Paradoxically, the very technological advancement that has tended to marginalize religion has led to its expansion. The facilities of travel and communication through television, radio and internet, to give a few examples, and particularly the development of mass communication techniques which are a product of modern technology, has led to the spread of religion in its original and also its fundamentalist forms. Christianity which was historically brought to certain countries through conquest and colonization is, today, spreading further afield with the help of these modern technological developments. On the other hand religions like Buddhism, Hinduism and Islam which had hither to been confined to a few countries in Asia and Africa, are now spreading westwards.
            Further, technological developments have led to the affirmation of religious beliefs and thus of religion itself. It is interesting that even Darwin’s account of evolution which was believed to have destroyed the biblical story of creation says “If it be asked why apes had not had their intellects developed to the same degree as that of man, general causes only can be assigned in answer, and it is unreasonable to expect anything more definite, considering our ignorance with respect to the successive stages of development through which each creature has passed.” [Darwin. p.465]
There are also aspects of human life innate qualities of human beings which Darwin is unable to show as being a result of evolution. He says “with respect to the origin of the parental and filial affections, which apparently lie at the base of the social instincts, we know not the steps by which they have been gained; but we may infer that it has been to a large extent through natural selection.” [Darwin.478] Darwin can only infer that these qualities were gained through natural selection. Theology however is certain that they were features derived at creation being a terrestrial manifestation of the divine relationship between God and man. Darwin also said, “The moral sense perhaps affords the best and highest distinction between man and the lower animals. The moral sense in man is the fundamental factor which separates him from the animals. It is also the factor which links him to the divine. Once more there is an area which refuses to be explained by evolution but can be explained only by a divine act of creation.” [Gen.1, 26-31]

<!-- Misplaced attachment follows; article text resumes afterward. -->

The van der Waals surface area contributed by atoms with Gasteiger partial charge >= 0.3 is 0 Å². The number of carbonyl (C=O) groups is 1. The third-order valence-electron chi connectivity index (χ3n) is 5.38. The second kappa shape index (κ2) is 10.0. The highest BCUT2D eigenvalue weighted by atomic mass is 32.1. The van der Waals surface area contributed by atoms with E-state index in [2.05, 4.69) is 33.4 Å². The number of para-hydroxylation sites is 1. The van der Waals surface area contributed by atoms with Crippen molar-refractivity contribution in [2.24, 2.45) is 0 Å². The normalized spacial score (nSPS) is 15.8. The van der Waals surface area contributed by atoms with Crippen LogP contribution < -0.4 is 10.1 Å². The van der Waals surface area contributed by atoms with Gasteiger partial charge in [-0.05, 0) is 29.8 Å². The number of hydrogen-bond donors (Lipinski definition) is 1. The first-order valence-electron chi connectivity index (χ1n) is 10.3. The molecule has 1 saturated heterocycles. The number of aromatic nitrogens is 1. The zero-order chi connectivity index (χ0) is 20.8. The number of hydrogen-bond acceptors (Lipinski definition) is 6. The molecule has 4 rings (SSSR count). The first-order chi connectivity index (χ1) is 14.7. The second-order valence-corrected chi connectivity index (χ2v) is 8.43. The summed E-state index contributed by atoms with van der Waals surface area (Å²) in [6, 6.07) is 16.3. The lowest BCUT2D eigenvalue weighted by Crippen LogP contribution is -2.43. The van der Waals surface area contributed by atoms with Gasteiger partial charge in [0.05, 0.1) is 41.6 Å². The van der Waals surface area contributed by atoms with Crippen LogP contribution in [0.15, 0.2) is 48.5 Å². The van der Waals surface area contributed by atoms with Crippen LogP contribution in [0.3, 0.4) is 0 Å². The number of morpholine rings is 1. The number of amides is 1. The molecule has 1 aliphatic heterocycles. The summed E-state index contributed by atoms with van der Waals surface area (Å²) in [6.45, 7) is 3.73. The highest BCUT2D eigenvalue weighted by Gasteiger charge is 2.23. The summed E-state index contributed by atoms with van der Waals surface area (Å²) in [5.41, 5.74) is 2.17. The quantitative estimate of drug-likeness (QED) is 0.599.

Beyond that pointer, there are other scientific facts. The fingerprint, the voice scan and the retina scan, show the uniqueness of the individual in the creation of each human being.
            Frazer in Golden Bough says “if then we consider, on one hand, the essential similarity of man’s chief wants everywhere and at all times, and on the other hand, the wide difference between the means he has adopted to satisfy them in different ages, we shall perhaps be disposed to conclude that the movement of the higher thought, so far as we can trace it, has on the whole been from magic through religion to science.” [Frazer.711].Unfortunately science and technology have not been able either to marginalize or to disprove religion. On the contrary it has helped to spread religions and has in its findings supported basic religious beliefs. As Aquinas said, religion proceeds from “the light of divine revelation” [Anton 30] which he saw as a higher science.       

Works Cited

*       Anton C.P(ed) Basic Writings of Saint Thomas Acquinas, Random House, New York. (1945)
*       Darwin. The Descent of Man, Modern Library, p.465.
*       Ford, Boris. “From Blake to Byron”. The Pelican Guide to English Literature, volume 5, Penguin Books, 1957.p.15
*       Ford, Boris. “From Dickens to Hardy”. The Pelican Guide to English Literature, volume 6, Penguin Books, 1958.p.19.
*       The Bible societies. Good News Bible, Caledonian International Book Manufacturing Ltd, Glasgow, Britain.
*      Frazer, J.G. The Golden Bough, Macmillan and co; limited, 1950, (369)
*       “Medicine” Microsoft Encarta Encyclopedia Deluxe. 2004 ed.